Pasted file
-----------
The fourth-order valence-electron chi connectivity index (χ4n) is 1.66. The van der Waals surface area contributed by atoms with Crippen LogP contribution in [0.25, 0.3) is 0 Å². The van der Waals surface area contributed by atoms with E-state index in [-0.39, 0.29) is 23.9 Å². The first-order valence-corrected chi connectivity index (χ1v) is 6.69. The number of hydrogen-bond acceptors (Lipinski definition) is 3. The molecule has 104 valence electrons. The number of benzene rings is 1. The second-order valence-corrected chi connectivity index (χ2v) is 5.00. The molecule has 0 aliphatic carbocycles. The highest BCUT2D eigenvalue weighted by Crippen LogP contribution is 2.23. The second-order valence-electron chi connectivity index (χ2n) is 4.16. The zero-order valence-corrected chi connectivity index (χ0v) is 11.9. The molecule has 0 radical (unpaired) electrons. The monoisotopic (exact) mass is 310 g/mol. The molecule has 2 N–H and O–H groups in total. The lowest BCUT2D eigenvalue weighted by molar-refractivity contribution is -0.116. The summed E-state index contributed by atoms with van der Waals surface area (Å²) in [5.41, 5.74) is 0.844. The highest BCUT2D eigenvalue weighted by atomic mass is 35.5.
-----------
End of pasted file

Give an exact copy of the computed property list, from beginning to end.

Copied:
The fourth-order valence-electron chi connectivity index (χ4n) is 1.66. The van der Waals surface area contributed by atoms with Crippen LogP contribution in [0.25, 0.3) is 0 Å². The van der Waals surface area contributed by atoms with E-state index in [-0.39, 0.29) is 23.9 Å². The first-order valence-corrected chi connectivity index (χ1v) is 6.69. The number of hydrogen-bond acceptors (Lipinski definition) is 3. The molecule has 104 valence electrons. The number of benzene rings is 1. The second-order valence-corrected chi connectivity index (χ2v) is 5.00. The molecule has 0 aliphatic carbocycles. The highest BCUT2D eigenvalue weighted by Crippen LogP contribution is 2.23. The second-order valence-electron chi connectivity index (χ2n) is 4.16. The zero-order valence-corrected chi connectivity index (χ0v) is 11.9. The molecule has 0 radical (unpaired) electrons. The monoisotopic (exact) mass is 310 g/mol. The molecule has 2 N–H and O–H groups in total. The lowest BCUT2D eigenvalue weighted by molar-refractivity contribution is -0.116. The summed E-state index contributed by atoms with van der Waals surface area (Å²) in [5.41, 5.74) is 0.844. The highest BCUT2D eigenvalue weighted by atomic mass is 35.5.